In order to improve the yield rate to that shown in FIG. 6, the fiber Bragg grating illustrated in FIG. 2 is manufactured according to the process and apparatus described in connection with FIGS. 3-5. As seen in FIG. 6, a sample of approximately 70 fiber Bragg gratings manufactured according to the present invention yields 80% of gratings falling within +/−10 picometers of the desired CWL. This tolerance band of precisely manufactured gratings is shown between the dotted lines in FIG. 6. Even gratings falling outside the precisely controlled band for the most part fell well within an acceptable range of +/−40 picometers for most applications. Thus, while only very few conventionally manufactured fiber Bragg gratings fall within a +/−10 picometers criteria, more than 80% of the gratings manufactured according to the process of the present invention fell within such tolerance range. The dramatic results achieved by the process and apparatus of the present invention and the resulting fiber-optic component is now described in the context of a fiber Bragg grating with reference to FIGS. 2-5.
A partially packaged fiber Bragg grating assembly 10 is shown in FIG. 2 and includes an optical fiber 12 in which there is imprinted a grating 14 in a central area with a precisely controlled CWL of, for example, 1559.25 nm. The optical fiber 12 is supported on a negative coefficient of expansion substrate 16, such as β-eucryptite, by a pair of spaced glass frits 18 and 20. between the glass frits 18 and 20, there exists fiber end zones 22 and 24 spanning the grating 14. Fiber 12 is mounted to an upper surface 15 of the substrate 16 according to the manufacturing process of the present invention, with grating 14 being conventionally formed utilizing ultraviolet light to selectively change the index of refraction of the core of the fiber 12 in a pattern selected for a wavelength of approximately 1559.25 nm in the example. Other frequency fiber Bragg gratings or other tuned optical devices can be manufactured with the method of the present invention.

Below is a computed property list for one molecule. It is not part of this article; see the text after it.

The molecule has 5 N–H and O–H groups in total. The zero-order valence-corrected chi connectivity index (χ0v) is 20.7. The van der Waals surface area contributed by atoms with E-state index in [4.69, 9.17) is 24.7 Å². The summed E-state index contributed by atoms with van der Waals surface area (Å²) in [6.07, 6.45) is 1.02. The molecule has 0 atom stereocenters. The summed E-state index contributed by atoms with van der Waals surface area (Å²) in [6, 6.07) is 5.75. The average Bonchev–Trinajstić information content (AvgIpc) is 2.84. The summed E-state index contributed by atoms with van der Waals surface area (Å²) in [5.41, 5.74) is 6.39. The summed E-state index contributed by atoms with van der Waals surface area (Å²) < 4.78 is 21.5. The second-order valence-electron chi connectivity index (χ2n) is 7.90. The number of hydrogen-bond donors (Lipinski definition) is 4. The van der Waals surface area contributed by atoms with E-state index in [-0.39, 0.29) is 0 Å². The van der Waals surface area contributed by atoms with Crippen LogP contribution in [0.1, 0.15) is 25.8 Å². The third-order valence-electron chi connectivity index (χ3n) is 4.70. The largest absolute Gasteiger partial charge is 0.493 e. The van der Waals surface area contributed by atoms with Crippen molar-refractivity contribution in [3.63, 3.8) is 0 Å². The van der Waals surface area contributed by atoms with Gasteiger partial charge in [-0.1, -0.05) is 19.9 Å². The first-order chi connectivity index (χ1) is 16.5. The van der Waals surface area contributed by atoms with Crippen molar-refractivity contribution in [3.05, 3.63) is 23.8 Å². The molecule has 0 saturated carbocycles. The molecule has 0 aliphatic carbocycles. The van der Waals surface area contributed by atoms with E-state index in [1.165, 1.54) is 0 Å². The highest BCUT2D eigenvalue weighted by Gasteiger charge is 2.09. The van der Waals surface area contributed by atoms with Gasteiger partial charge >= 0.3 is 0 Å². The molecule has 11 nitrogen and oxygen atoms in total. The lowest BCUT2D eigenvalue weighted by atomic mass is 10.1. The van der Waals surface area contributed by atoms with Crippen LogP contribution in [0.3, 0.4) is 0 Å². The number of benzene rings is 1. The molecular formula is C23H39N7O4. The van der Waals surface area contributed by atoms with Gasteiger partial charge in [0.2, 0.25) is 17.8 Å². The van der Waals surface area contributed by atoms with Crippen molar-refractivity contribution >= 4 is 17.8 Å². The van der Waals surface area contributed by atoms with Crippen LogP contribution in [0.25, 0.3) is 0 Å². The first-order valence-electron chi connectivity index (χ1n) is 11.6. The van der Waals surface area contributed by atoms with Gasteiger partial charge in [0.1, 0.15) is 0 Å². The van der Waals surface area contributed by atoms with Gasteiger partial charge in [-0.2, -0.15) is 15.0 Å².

In FIG. 3, there is shown the apparatus for manufacturing the fiber Bragg grating 10 according to the present invention. The apparatus includes a holder 30 for the substrate, which holder generally comprises an open rectangular frame into which the substrate 16 is positioned for holding it in place without adding any significant lateral forces to the substrate during the manufacturing process. The holder 30 rests upon a reference surface 32 during the manufacturing process. At one end (shown on the left in FIG. 3) is a fixed clamp 34 holding one end 19 of the fiber 12 in position with respect to the substrate 16. At an opposite end 21 of the fiber 12, there is positioned a movable clamp 36 comprising a clamp mounted on a moveable stage with micrometer adjustment capabilities. Coupled to the left end of the fiber 12, as seen in FIG. 3, is a broad band optical source 40 while coupled to the opposite end of the optical fiber 12 is an optical spectral analyzer 42 to allow the CWL of the grating to be monitored during the manufacturing process.
In one example for a 0.125 nm fiber during the first step of manufacturing, a 5 gram load is placed on the fiber. Next, a frit paste 18 is applied to the area adjacent end zone 22 of fiber 12 and a beam from a C0 2 laser 50 is directed to the undersurface 17 of substrate 16 directly under frit paste 18, heating the undersurface of the substrate to a temperature of between 800° C. to 900° C. and the upper surface 15 onto which the frit past has been applied to approximately 500° C. to 600° C., fusing the frit to the left end of fiber 12 and to the substrate. The substrate is then allowed to cool for approximately five minutes and the CWL is measured utilizing the optical spectral analyzer 42.
Next, the stage for movable clamp 36 is moved to the right in the direction shown by arrow A in FIG. 4 while watching the CWL from analyzer 42 until the CWL is at a predetermined relationship to the desired final CWL. For a negative temperature coefficient 70 mm substrate, such as β-eucryptite employed in the present invention, typically the strain placed upon the fiber 12 by movable clamp 36 places the CWL below the desired CWL to account for substrate expansion during the cooling of the substrate. In this example, the selected CWL is 0.35 nm below the target wavelength.